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No-fault divorce in Massachusetts could save lives

On Behalf of | May 29, 2013 | Divorce

The fact that some marriages end in divorce is a reality that all couples thinking of marching down the aisle must consider. Some states are beginning to wonder what actions can be taken to reduce the divorce rate. While states such as Massachusetts have found no-fault divorces to be effective, one state has even proposed removing the option for couples who have young children.

In a no-fault divorce, one spouse can obtain a divorce even if the second spouse does not agree and was not otherwise considered to be at fault legally. The spouse does not have to prove that the other spouse has somehow behaved inappropriately by engaging in such acts as abusing the spouse or committing adultery. Before states had this option, both spouses had to agree prior to the start of proceedings or one had to prove the other was guilty of some form of inappropriate behavior.

While opponents believe no-fault proceedings lead to a higher rate of divorce, proponents argue that removing such an option could actually endanger lives. For example, by removing the no-fault divorce option, an abused woman would have to prove that abuse had actually occurred. Some women who are unable to afford legal representation could end up stuck in an unhappy, abusive marriage. Studies show that since enacting no-fault divorces, the rate of domestic abuse has significantly declined.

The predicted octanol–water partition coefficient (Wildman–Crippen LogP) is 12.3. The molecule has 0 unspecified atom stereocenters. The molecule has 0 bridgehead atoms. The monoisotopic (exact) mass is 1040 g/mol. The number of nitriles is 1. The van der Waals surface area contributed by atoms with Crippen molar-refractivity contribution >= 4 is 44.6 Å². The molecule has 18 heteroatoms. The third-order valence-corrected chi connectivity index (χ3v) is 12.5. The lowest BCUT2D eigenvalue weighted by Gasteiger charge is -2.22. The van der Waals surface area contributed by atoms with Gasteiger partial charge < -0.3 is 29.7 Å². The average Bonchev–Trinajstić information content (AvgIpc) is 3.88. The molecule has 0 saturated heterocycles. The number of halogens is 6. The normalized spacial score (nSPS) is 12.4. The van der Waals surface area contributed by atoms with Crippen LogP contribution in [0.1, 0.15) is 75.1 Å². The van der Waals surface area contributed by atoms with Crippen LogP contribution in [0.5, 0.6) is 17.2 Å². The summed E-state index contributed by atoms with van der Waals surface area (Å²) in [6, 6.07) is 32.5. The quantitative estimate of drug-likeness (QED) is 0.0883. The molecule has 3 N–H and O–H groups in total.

Despite claims that the option of a no-fault divorce leads to increased rates, a study by National Bureau of Economic Research shows that the option actually decreases the rate and creates healthier marriages. It is important that legislators and other advocates look for ways to keep families intact and happy; however, it is always important to carefully examine any potentially unintended ramifications of such actions. Currently, all states, including Massachusetts, still have the option of pursing a no-fault divorce.

Source: The Washington Times, “No-fault divorce laws save lives,” Myra Fleischer, May 16, 2013

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